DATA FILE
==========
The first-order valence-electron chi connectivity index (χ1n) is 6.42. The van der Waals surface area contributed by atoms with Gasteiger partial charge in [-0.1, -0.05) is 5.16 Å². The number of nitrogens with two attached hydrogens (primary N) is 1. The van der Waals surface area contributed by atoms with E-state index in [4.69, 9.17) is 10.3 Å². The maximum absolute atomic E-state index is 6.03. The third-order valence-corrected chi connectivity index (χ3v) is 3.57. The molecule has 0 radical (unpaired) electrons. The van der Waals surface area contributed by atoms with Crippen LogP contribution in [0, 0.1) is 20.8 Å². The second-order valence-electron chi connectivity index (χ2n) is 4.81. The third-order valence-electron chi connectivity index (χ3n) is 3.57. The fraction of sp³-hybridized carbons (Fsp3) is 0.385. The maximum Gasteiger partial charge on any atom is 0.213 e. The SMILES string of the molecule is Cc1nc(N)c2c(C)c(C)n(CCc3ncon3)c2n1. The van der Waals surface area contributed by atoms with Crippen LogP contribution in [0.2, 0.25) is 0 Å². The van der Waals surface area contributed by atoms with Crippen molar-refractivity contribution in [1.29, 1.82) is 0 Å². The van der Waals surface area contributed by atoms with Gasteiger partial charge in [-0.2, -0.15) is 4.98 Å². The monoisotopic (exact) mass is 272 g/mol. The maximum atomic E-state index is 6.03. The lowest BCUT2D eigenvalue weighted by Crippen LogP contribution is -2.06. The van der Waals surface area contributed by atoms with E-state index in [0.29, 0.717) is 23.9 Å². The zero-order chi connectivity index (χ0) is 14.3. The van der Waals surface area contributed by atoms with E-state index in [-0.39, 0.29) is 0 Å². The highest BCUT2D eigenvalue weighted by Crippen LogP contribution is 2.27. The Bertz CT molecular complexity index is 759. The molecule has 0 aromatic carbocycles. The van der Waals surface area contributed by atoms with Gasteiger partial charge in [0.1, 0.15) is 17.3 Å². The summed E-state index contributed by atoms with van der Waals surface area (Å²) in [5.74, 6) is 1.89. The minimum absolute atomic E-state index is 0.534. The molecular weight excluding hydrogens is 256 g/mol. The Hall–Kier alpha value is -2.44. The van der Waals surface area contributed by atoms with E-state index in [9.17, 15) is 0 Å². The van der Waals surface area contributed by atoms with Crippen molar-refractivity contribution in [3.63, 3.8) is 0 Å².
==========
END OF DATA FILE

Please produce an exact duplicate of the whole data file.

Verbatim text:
The first-order valence-electron chi connectivity index (χ1n) is 6.42. The van der Waals surface area contributed by atoms with Gasteiger partial charge in [-0.1, -0.05) is 5.16 Å². The number of nitrogens with two attached hydrogens (primary N) is 1. The van der Waals surface area contributed by atoms with E-state index in [4.69, 9.17) is 10.3 Å². The maximum absolute atomic E-state index is 6.03. The third-order valence-corrected chi connectivity index (χ3v) is 3.57. The molecule has 0 radical (unpaired) electrons. The van der Waals surface area contributed by atoms with Crippen LogP contribution in [0, 0.1) is 20.8 Å². The second-order valence-electron chi connectivity index (χ2n) is 4.81. The third-order valence-electron chi connectivity index (χ3n) is 3.57. The fraction of sp³-hybridized carbons (Fsp3) is 0.385. The maximum Gasteiger partial charge on any atom is 0.213 e. The SMILES string of the molecule is Cc1nc(N)c2c(C)c(C)n(CCc3ncon3)c2n1. The van der Waals surface area contributed by atoms with Crippen LogP contribution in [0.2, 0.25) is 0 Å². The van der Waals surface area contributed by atoms with Crippen molar-refractivity contribution in [1.29, 1.82) is 0 Å². The van der Waals surface area contributed by atoms with Gasteiger partial charge in [-0.2, -0.15) is 4.98 Å². The monoisotopic (exact) mass is 272 g/mol. The maximum atomic E-state index is 6.03. The lowest BCUT2D eigenvalue weighted by Crippen LogP contribution is -2.06. The van der Waals surface area contributed by atoms with E-state index in [0.29, 0.717) is 23.9 Å². The zero-order chi connectivity index (χ0) is 14.3. The van der Waals surface area contributed by atoms with E-state index in [-0.39, 0.29) is 0 Å². The highest BCUT2D eigenvalue weighted by Crippen LogP contribution is 2.27. The Bertz CT molecular complexity index is 759. The molecule has 0 aromatic carbocycles. The van der Waals surface area contributed by atoms with Gasteiger partial charge in [0.1, 0.15) is 17.3 Å². The summed E-state index contributed by atoms with van der Waals surface area (Å²) in [5.74, 6) is 1.89. The minimum absolute atomic E-state index is 0.534. The molecular weight excluding hydrogens is 256 g/mol. The Hall–Kier alpha value is -2.44. The van der Waals surface area contributed by atoms with E-state index in [9.17, 15) is 0 Å². The van der Waals surface area contributed by atoms with Crippen molar-refractivity contribution in [3.63, 3.8) is 0 Å².